# HW #3, due 3:50pm Friday, Feb 23

1.9.38 (Is transformation 1-to-1?

1.9.40 (Is transformation onto.)

1.10.12 (Rental car migration.)

Note: this kind of a model really only applies well to systems where the numbers of items are large, so that effects of randomness are not important. A bit dubious with the numbers in this exercise.

2.1.12 (Demonstration that AB=0 does not imply A=0 or B=0.)

2.1.22 (L.D. of columns of B implies L.D. of columns of AB.)

Hints: The approach here is to "unpack" the two statements "columns of B are L.D." and "columns of AB are L.D." (I mean translate each of them to a sentence that begins "There exists ..") and then show the former implies the latter. To do this, you will need to invoke the associativity of matrix multiplication.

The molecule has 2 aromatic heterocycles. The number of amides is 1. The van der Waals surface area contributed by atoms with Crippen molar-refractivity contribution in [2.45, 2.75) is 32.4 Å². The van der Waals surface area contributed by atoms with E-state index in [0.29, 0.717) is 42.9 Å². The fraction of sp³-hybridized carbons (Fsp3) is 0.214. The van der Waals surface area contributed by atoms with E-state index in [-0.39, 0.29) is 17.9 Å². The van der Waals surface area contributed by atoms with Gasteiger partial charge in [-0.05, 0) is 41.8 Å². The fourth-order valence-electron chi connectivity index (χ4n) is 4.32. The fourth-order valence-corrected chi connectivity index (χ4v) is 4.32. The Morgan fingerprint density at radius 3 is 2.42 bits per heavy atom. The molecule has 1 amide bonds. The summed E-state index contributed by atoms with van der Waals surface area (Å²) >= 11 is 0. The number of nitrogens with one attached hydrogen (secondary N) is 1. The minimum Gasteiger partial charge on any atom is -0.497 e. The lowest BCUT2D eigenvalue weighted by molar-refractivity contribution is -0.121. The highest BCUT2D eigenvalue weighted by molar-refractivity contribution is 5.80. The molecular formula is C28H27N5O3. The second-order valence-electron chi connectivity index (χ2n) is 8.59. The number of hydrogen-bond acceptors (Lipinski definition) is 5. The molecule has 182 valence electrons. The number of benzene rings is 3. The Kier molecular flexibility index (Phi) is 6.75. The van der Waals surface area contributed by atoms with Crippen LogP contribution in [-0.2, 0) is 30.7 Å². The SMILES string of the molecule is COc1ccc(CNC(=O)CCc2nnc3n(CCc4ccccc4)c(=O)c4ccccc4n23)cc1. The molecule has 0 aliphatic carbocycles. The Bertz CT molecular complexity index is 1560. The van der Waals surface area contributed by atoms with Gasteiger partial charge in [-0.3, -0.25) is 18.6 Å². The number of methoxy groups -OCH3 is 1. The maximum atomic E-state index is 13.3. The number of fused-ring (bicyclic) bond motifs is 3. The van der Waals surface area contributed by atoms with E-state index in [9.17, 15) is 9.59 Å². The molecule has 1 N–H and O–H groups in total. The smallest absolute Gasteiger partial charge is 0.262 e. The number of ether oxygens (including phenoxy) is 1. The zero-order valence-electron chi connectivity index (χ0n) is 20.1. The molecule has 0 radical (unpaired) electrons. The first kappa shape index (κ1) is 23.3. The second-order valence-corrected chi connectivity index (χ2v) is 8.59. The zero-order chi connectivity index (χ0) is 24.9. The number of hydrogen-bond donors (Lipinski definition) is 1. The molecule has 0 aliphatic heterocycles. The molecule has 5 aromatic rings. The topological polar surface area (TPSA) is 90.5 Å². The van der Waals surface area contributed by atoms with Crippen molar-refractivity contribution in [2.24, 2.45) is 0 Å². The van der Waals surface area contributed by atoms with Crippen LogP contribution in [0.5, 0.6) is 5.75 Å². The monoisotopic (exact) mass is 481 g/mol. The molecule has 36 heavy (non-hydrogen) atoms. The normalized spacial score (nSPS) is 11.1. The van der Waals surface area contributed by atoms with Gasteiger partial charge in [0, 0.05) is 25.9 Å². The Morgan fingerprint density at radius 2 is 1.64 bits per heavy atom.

2.2.X (Inverse of product.) This was accidentally not published until quite late, so will be ncluded in Homework #4 instead. Your random matrix should of course be different from mine, and that of all other students.

a. Construct 2 largish (at least 5x5) random square matrices, A and B, with integer values. Form the product AB.

b. Use the algorithm I showed you in class on Feb 20 to find the inverses of A, B and AB.

c. Show that, at least in this case, the inverse of AB is the product of the inverses of A and B in reverse order.

SOLUTIONS